American architect and theorist
Wright, Frank Lloyd (1867-1959), American architect, a pioneer in the modern style who is considered one of the greatest figures in 20th-century architecture. He was born in Richland Center, Wisconsin. In 1887 Wright went to Chicago, where he became a designer for the firm of Adler and Sullivan. In 1893 he established his own office in Chicago. Wright created the philosophy of "organic architecture," which maintains that a building should develop out of its natural surroundings. His designs for both private and public structures were boldly original, and he rebelled against ornate neoclassic and Victorian styles. Wright believed that architectural form must be determined by the particular function of a building, its environment, and the type of materials used. His interiors emphasize spaciousness, which derives from open planning with one room flowing into another.
In 1928, Frank Lloyd Wright and his new, dynamic wife, Olgivanna, decided to repair the Hillside Home School buildings and reopen it
as an institution devoted to architecture and the allied arts. Olgivanna Lloyd Wright encouraged and broadened her husband's interest in education based on philosophy of spiritual development, which were stressed in Gurdjieff's school hard work, self-discipline, sacrifices and suffering, self-awareness, and conscious effort, often through performance. Olgivanna excelled in music and dance, and she came to the United States ready to put her learning into practice.
In 1931 Frank and Olgivanna Lloyd Wright circulated a prospectus to an international group of distinguished scholars, artists, and friends, announcing their plan to form a school at Taliesin in Spring Green, Wisconsin to "Learn by Doing."
In the winter of 1935 Frank and Olgivanna Lloyd Wright moved the entire Fellowship to Chandler, Arizona, where they constructed the model of Broadacre City, Frank Lloyd Wright's concept of the integration of living and working in successfully planned communities. This first winter in Arizona inaugurated the tradition of moving the School between Wisconsin and Arizona that still continues. After the first two winters in temporary quarters, he purchased land in Scottsdale and, in 1937, with the apprentices, began the construction of a new kind of desert architecture at Taliesin West.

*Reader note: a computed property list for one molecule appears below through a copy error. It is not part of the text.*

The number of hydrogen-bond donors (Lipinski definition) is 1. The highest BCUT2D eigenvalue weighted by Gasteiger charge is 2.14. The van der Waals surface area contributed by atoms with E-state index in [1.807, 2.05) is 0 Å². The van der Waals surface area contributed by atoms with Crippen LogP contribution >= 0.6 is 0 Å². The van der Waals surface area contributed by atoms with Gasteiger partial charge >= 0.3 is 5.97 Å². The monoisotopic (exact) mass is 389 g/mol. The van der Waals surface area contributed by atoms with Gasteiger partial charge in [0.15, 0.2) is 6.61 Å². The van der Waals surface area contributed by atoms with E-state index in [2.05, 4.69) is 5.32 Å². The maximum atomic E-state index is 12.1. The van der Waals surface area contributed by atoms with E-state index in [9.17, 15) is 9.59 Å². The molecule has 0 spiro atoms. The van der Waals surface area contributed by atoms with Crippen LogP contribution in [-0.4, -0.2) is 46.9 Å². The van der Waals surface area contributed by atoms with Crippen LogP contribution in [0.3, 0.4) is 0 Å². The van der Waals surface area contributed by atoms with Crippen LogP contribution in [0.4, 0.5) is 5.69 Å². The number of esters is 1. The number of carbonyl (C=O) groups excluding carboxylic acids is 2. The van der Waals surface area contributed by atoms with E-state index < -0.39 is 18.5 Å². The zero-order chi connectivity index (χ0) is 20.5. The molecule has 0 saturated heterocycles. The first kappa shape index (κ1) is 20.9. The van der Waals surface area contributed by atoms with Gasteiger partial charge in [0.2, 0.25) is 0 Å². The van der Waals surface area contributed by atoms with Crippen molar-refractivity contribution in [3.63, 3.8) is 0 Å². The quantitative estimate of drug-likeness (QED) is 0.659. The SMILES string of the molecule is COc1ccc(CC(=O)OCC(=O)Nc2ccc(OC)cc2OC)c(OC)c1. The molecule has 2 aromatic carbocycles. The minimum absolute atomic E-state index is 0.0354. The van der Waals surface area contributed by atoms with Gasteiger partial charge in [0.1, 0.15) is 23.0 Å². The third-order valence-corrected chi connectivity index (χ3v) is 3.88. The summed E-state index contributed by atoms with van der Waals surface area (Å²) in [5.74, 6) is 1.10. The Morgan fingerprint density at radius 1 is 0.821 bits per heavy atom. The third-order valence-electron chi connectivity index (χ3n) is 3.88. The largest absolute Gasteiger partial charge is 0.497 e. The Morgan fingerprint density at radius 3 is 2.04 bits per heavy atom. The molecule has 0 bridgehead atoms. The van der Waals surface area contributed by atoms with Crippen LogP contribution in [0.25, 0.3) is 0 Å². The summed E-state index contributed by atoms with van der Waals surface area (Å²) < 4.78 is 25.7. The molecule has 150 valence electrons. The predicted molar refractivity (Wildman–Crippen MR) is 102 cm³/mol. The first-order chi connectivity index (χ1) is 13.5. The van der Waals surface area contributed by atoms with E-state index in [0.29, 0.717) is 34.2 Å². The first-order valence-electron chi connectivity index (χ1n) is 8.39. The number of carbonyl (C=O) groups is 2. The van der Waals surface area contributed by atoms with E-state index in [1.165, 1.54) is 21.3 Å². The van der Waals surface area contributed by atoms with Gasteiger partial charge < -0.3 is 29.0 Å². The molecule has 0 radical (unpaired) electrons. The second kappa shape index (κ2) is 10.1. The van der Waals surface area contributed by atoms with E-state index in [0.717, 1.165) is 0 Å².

After Frank Lloyd Wright's death, the Senior Fellows incorporated an architectural firm to continue the practice and to mentor the apprentices. These activities now took place under the umbrella of The Frank Lloyd Wright Foundation which Frank Lloyd Wright established in 1940 by deeding to it all of his personal and intellectual property. His will confirmed his gift to the Foundation, and after 1959 it became the governing entity for all of the activities at Taliesin with Olgivanna Lloyd Wright serving as its president until her death in 1985.
Gurdjeef at Taliesin by Frank Lloyd Wright - this newspaper article was published in the Capitol Times (Madison, Wisconsin) on Sunday, August 26, 1934. The relationship between Gurdjieff and Frank Lloyd Wright began when Olgivanna Hinzenberg, one of Gurdjieff’s pupils from 1919 to 1924, married Wright. Gurdjieff and Wright first met in June of 1934 at Taliesin in southern Wisconsin. Wright was never Gurdjieff’s pupil in any conventional sense.